Learning from the Steel
In William Gibson’s sci-fi novel Virtual Light (1993), Container City, nicknamed “The Trap,” is a mall where people pay an entrance fee to shop directly from containers still aboard cargo ships. For Costco customers, this sci-fi fantasy is not far from reality. In Costco’s giant stores, the merchandized retail environment has been stripped away, leaving the shopper to confront pallets of goods stacked on steel rack shelving, commonly called “the Steel.” Both Gibson’s plot and Costco’s business model arose from what management consultant Peter Drucker, in 1962, termed “the economy’s last dark continent.” Using a now-dated metaphor, he identified logistics and physical distribution—the terra incognita of the supply chain—as the final frontier of business. New discoveries on this frontier continue to create business models that change how and where we shop.
The Steel has a formidable presence in Costco stores. Numbered rows of steel rack shelving, 15 feet high, hold pallets of merchandise. In some communities, building codes require the Steel to have an integral sprinkler system; in others, separate building permits are required.
The organization of stock embodies Costco’s business plan by extending the supply chain to the sales floor, with shrink-wrapped inventory above and customer-accessible merchandise below. A forklift places pallets in the Steel and, when needed, they’re dropped to the sales floor and unwrapped. The first time the merchandise is touched by human hands is when the customer picks it up; the first time a Costco employee touches it is at checkout. This hands-off approach represents a logistics choreography that starts with vendors who deliver pallets to a cross-docked Costco depot (a consolidation point where they move from in-bound to outbound delivery). These goods are then moved to a Costco truck (eliminating storage), to stores, to a forklift, and onto the Steel, all in roughly 24 hours.
The core of Costco’s model is the elimination of every possible step in the distribution system. Low markups on goods cover overhead (and entice customers), while an annual membership fee forms the profit. In 2015, Costco’s selling, general, and administrative (SG&A) expenses amounted to 10.07 percent of net sales of $113 billion (compared to Walmart’s 19.4 percent). Economy of scale, high sales volume, low SG&A, and membership fees are the profitable foundation for an ethical company culture (employees earn living wages with benefits, thus eliminating yet another expense—employee turnover).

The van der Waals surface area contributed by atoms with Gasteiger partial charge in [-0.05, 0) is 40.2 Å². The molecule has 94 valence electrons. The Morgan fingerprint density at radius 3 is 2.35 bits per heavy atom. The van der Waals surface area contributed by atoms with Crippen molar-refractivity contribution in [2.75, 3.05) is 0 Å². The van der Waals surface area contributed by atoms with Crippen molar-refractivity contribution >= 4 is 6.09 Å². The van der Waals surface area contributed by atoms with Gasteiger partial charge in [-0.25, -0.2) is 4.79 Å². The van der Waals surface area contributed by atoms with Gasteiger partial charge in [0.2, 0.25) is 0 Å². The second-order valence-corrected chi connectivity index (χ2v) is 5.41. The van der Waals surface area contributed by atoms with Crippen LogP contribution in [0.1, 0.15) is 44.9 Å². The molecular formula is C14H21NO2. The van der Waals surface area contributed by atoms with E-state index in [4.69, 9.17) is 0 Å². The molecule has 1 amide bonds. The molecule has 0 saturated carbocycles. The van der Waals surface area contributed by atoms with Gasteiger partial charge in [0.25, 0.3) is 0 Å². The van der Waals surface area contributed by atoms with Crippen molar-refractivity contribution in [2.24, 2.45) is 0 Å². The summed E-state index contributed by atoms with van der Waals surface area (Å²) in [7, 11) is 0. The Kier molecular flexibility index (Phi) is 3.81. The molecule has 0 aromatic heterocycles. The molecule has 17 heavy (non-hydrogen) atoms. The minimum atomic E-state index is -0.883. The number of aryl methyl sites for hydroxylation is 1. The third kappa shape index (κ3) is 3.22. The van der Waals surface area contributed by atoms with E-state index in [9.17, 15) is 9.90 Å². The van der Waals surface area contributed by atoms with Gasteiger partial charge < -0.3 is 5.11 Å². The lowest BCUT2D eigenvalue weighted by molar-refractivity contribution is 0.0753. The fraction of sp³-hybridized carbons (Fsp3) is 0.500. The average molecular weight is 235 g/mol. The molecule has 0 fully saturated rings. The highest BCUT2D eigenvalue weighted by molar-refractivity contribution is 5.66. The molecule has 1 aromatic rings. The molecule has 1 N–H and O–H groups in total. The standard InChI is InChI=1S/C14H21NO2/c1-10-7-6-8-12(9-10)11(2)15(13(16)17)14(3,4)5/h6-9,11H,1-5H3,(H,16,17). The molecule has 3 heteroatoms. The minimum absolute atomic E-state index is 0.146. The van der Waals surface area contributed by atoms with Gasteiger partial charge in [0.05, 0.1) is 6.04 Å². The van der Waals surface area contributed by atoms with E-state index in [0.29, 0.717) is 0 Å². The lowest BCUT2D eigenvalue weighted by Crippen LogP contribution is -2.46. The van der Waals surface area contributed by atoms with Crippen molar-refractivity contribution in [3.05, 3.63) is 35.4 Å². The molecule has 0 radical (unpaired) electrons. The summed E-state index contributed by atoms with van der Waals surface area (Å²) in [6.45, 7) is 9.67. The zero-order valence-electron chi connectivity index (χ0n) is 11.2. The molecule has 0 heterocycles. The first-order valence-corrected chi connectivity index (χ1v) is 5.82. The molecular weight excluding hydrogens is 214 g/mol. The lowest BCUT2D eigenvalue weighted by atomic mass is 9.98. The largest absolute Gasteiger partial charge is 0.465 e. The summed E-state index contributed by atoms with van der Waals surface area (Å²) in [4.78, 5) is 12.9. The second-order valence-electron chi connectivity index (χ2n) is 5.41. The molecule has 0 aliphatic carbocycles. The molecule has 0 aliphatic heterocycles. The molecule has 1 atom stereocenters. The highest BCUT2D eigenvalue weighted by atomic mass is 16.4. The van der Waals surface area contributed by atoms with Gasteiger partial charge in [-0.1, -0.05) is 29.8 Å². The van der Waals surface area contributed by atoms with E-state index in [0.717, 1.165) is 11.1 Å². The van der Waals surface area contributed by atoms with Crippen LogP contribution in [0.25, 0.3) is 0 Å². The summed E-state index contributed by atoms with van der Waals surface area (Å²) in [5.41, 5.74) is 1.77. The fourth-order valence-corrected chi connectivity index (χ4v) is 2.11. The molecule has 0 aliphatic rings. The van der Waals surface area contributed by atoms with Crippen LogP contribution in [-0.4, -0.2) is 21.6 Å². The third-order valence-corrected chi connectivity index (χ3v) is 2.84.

The Steel is the interface between the shopping experience, logistics, and building design. Warehouses originally made retail stores possible by guaranteeing supply regularity, but now warehouse shopping eliminates the retail store. Costco has proven that elimination of unnecessary actions is the key to conquering the supply chain. Costco may now be a step behind, however. Internet shopping comes closer to Gibson’s future by eliminating physical shopping trips altogether. Next, Amazon drones will likely eliminate delivery trucks. A half century later, Drucker’s insight to explore the supply chain continues to shape business models that shape the form, location, and character of shopping destinations. These, in turn, create new spatial patterns that transform urban life and democratize access to goods.
Susan Nigra Snyder, an architect, is codirector of Critical Conservation in the Masters in Design Studies program at the Harvard University Graduate School of Design. Her research looks at the forces of consumption on urban form.